When I meet a mom, I am careful to ask, not ‘do you work?’ but ‘do you work outside the home?’ I firmly believe that if you are at home, you still work.  It is just not paid. So I’ve always used the terminology: paid work and unpaid work.  This is to value all types of work, whether it is paid or not. Paid work is self-explanatory, but can include regular full-time, part-time, casual, or irregular contract work.  Unpaid work includes caregiving of all types (children and other loved ones), volunteer work, and work tending to the home.

Let us consider our own journeys navigating work after we have had children.  The results may be interesting, and not as linear as we might think.  Yes, there are some women who go back to their full-time position after maternity leave, and others who purely are at home full-time with their children.  But there’s a lot in between.  

Here’s what my Mom Resume looks like:

1993 – Kid #1 is born.  Take 6 months’ maternity, but then quit to stay at home full-time.

1995 – Old boss calls me up and says, “are you ready to go back to work?”  Husband and I switch – he stays home, I go back to work full-time for a year and a half.

1996 – I get pregnant with kid #2.  Husband’s search for work necessitates a move two provinces away.  We move there for his job, and I stay at home for the next 4.5 years.  Unpaid work includes:  being involved with a national group called ‘Feminist Mothers at Home’, building a new community of support in a city where we know nobody, volunteering at school, and becoming a volunteer La Leche Leader.

2000 – Marriage #1 breaks up.  I have no paid job.  I slowly start freelance writing, but $25 per book review for our local paper is not paying my bills.  I take in children for before and after school care in my home to cover my mortgage.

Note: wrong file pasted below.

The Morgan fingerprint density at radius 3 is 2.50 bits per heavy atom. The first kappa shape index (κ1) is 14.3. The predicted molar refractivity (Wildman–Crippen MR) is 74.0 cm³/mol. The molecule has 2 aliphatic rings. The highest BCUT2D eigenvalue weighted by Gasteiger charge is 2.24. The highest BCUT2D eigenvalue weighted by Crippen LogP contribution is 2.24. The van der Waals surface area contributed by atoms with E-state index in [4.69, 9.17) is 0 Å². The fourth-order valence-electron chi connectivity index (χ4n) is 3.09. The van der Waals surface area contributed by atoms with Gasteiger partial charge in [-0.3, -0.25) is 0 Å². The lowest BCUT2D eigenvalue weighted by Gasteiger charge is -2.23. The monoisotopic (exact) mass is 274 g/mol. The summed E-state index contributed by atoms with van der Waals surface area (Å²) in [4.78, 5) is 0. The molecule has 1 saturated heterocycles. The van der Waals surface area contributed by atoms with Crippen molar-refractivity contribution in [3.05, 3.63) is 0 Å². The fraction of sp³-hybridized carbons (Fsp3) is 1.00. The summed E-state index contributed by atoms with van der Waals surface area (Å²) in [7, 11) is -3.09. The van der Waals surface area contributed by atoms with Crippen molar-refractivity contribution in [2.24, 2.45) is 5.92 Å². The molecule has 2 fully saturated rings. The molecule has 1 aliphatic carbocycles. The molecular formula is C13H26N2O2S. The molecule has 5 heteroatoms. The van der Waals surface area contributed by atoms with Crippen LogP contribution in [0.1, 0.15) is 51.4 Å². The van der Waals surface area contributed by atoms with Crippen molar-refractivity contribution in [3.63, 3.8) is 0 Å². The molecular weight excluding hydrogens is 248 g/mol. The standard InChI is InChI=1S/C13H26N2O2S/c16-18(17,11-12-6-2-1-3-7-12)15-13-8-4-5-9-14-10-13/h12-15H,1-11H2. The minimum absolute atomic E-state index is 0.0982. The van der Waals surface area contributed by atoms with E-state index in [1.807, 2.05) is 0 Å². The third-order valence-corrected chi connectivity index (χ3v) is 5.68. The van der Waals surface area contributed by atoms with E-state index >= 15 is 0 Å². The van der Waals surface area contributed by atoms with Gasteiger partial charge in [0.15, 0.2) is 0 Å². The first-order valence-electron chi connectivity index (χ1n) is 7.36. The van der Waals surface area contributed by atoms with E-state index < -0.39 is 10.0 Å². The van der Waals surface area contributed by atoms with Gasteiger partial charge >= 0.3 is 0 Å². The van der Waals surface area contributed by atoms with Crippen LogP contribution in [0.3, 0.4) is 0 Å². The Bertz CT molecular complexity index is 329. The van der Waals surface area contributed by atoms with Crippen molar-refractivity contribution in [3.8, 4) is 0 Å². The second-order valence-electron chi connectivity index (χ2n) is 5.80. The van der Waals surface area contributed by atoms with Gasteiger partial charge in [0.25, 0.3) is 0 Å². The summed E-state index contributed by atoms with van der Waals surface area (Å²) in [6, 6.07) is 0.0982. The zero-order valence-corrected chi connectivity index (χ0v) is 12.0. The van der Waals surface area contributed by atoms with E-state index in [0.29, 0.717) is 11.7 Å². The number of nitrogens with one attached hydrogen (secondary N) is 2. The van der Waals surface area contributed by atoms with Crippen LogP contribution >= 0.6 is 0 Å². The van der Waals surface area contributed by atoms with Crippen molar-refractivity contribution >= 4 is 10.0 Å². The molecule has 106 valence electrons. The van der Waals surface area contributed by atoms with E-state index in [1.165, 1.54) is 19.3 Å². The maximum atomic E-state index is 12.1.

2001 – I move to Norway with my children to live with a family and their three children.  I look after all five kids during the day, and then have the evenings free to write.

2002 – I move back to Canada with my kids, but arrive in the city where their dad has moved where I again have no paid job and no place to live.

2002 – Despite being out of the paid workforce for 6 years, I have kept in touch with paid work contacts, and have volunteer work in my arsenal.  The Job Gods shine down on me, and I secure a full time, well paying government contract.  My kids are now in kindergarten and grade 3.  They go to pre and after-school daycare in their school.

2003 – Marriage #2.  I am pregnant with Kid #3, take an early maternity leave, but still plan to return to my full-time job.  During that time, I decide to pursue more freelance writing, mostly in the world of food.  I also start up a food blog. I get regular writing gigs with a food magazine.

Kid #3 is born, and surprise, he has Down syndrome!  The time after his diagnosis is a blur of grief, looking after a newborn who won’t eat, attending tons of medical and therapy appointments, tending to his four young siblings, generally freaking out and having to make a decision about my job.  I decide not to return full-time to the paid position.

2003 – 2012 – Over the next 11 years, I start up a mom’s group for moms who have babies with Down syndrome.  I co-found and coordinate a formal peer support program with our local support society for 9 years.  I present to health professionals about the value of peer support.  I start becoming involved with the patient and family centred care movement – first as a volunteer on a Family Advisory Committee and then in a paid, part-time/contract/work at home position as a Family Centred Care Consultant.  I volunteer a lot when Kid #3 starts school.  I am on the Board of our support society.  I go to Down syndrome conferences, and present at international conferences about peer support.  I continue to write for food magazines, and then move into health writing.  I get a paid gig writing proactive health stories for our health authority.  I have other writing clients on the side.  I start writing and presenting more about patient centred care, and even travel to Australia for a speaking gig.